Artist Profile: Anthony Guyther

Alluring, collage, 10.5 x 13.5
Butterfly Girl, mixed media paper collage 13.75 x 10.5"

Butterfly Girl, mixed media paper collage 13.75 x 10.5″

                                                                                                                                                  Alluring, collage, 10.5 x 13.5″

The first time I met 94-year-old artist Anthony Guyther, earlier this year, he was sitting in an armchair in his Tisbury living room, surrounded by his work, which covers nearly every square inch of wall space, and is stacked several pieces deep against the baseboards and furniture. He told me that all of it was for sale, and that he was pricing it to move, at a mere $50 per framed collage. “My nephews aren’t much interested in it,” he said. “When I die, they’ll probably cart it all off to the dump, so I may as well sell it now.”

Anthony Guyther at home in Tisbury

Anthony Guyther at home in Tisbury

I was there to interview Mr. Guyther, and I did; however, I spent more time shopping than asking questions, and I left with two fascinating pieces. One, titled “Cockatiels Come Home to Roost,” depicts a nude woman, reclining on a draped armchair, with several outsize cockatiels perched on various parts of her body. The second, “Birdman Snake,” is of a winged nude man, tinted green and sporting a huge upturned bird’s foot on top of his head, surrounded by several snakes, one of which — fangs bared — seems to be heading straight for the man’s genitals.

My husband, intrigued by the two pieces, wanted to see more, and so we returned a week later to the artist’s house. My husband couldn’t decide which pieces he liked best, so he bought eight. “They’ll make great gifts,” he said by way of justification, but we ended up hanging them all in our stairway, becoming, practically overnight, the artist’s biggest collectors.

Mr. Guyther calls his work “symbolist collage — as opposed to surrealist.” His pieces almost always involve a human figure, usually nude or partially draped, to which he adds images of animals, musical instruments, shells, etc. Often the final products are erotic, and he has exhibited and sold work at the Gallery of Erotic Art and the Pleasure Chest in New York, among other venues. Regarding the eroticism of his work, he says, “It’s erotic, not pornographic. Eros is love. Only narrow-minded, stupid people don’t like eroticism.”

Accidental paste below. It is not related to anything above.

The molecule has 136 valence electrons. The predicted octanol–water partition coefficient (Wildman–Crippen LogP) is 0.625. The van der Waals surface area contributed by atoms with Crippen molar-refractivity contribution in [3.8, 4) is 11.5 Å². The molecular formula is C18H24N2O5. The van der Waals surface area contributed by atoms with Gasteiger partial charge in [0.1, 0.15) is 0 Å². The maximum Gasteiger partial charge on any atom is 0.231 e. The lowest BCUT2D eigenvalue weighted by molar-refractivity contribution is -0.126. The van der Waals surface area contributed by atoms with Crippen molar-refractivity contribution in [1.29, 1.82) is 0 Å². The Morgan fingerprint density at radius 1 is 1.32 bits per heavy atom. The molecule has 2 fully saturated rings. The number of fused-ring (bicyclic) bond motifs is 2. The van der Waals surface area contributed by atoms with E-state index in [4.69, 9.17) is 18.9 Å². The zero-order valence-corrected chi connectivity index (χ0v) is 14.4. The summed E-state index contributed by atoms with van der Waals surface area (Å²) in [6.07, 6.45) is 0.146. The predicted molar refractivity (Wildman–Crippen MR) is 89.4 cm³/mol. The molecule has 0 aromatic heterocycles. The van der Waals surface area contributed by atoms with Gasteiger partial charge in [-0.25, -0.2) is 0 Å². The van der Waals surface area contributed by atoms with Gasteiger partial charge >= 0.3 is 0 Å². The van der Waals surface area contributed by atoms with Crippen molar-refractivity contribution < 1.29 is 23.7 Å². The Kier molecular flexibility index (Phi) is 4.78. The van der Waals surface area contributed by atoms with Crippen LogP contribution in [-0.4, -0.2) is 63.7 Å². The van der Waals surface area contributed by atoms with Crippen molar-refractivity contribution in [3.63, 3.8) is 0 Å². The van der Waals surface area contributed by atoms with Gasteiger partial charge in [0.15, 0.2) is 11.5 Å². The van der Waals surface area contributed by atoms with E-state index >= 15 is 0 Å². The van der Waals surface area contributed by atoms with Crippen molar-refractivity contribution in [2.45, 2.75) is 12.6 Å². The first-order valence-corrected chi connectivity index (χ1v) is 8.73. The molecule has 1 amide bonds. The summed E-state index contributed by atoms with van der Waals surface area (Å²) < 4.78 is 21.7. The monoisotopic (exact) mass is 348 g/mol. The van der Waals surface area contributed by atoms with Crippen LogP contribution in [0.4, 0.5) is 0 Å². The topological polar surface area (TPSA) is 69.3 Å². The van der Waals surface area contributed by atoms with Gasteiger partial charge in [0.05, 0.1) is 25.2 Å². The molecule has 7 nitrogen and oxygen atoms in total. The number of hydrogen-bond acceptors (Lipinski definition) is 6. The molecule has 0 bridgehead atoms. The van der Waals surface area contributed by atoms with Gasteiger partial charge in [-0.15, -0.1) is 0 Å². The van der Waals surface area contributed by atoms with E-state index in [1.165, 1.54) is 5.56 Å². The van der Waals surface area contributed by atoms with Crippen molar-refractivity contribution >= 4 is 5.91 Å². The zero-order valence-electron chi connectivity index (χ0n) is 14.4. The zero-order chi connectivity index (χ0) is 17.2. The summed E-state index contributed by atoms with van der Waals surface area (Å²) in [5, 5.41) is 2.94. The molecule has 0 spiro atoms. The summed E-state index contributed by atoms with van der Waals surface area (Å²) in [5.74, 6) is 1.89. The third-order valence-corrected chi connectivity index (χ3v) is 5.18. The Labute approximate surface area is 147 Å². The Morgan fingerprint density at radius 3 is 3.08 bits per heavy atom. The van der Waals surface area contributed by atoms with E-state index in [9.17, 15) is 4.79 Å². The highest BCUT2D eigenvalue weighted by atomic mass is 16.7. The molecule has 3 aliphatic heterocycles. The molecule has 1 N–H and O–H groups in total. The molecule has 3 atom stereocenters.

Just as often, Mr. Guyther’s works are clever and amusing, playing on words. “Leda Me Not into Temptation,” for example, is an erotic arrangement of several nude figures, one of whom is kissing a swan. “Mona Lizard” is a playful combination of several lizards and the Mona Lisa.

Birth of Venus, collage,  14.5 x 12"

Birth of Venus, collage, 14.5 x 12″

Mr. Guyther has no formal artistic training, but he has made a living by being creative ever since he dropped out of Dartmouth College in 1939 (“I got two scholarships to go there, but I didn’t like it, so I left after a few months and went to New York and got a job”). In his years in New York City, before moving to Martha’s Vineyard in 1984, he worked in layout for Hillman Publications, and later for Condé Nast. He grew “tired of kitchen plans” after three years at Condé Nast, and went freelance, doing photography and montages for a variety of publications, including Theater Arts Magazine. Macy’s blew up some of his collages for interior displays, and Bonwit Teller used his work in their display windows.

When Mr. Guyther’s brother, Wayne, married a Hinckley and moved to the Island, his mother wanted to live near both of her sons, and so she and Mr. Guyther, who had been living together in New York since Mr. Guyther left Dartmouth, relocated here as well. While technically a retiree, Mr. Guyther hasn’t stopped engaging in creative activities. In addition to his collages, he has historically done all his own framing, buying used frames from the thrift shop, mending and painting them, and making his own mats, which he covers in decorative paper. The images that he painstakingly cuts, pastes, and hand-colors come mainly from black and white illustrations in a large collection of old books he acquired decades ago for 25 cents apiece from 8th Avenue used bookstores in Lower Manhattan. He also makes matchboxes appliqued with paper and seashells, which he sells as tourist keepsakes at Citrine in Vineyard Haven.

A little over a year ago, Mr. Guyther suffered some crushed vertebrae from, he says, “pushing my girlfriend’s mother around in a wheelchair; she weighed 165 pounds, and I’m only 125.” He moved to a rehab center in North Falmouth, and at first considered staying there indefinitely. But after two months, he changed his mind. “It was a lot of old people doing nothing,” he says. “I wasn’t creative there, and I have to keep making things. Rest is rust.” So he moved back to the Island, where he continues making his matchboxes and collages, including a little sculptural 3-D collage. He also does crossword puzzles to keep his mind agile, and he walks to the senior center and back every day, to have lunch.

Mr. Guyther welcomes potential buyers to his home to see his work; call him at 508-693-8629 to schedule a visit. The six pieces he donated to the Martha’s Vineyard Hospital can be viewed there. Or you can just come over to my place.

Egguardians, collage 11.5 x 9.5 inches

Egguardians, collage 11.5 x 9.5 inches

Anthony Guyther collages courtesy of the Martha’s VineyardHospital Permanent Art Collection.

Laura D. Roosevelt is a journalist, poet, and photographer, and an active member of the board of The Yard, a dance and performing arts nonprofit in Chilmark. She has two children, and lives with her husband in West Tisbury.

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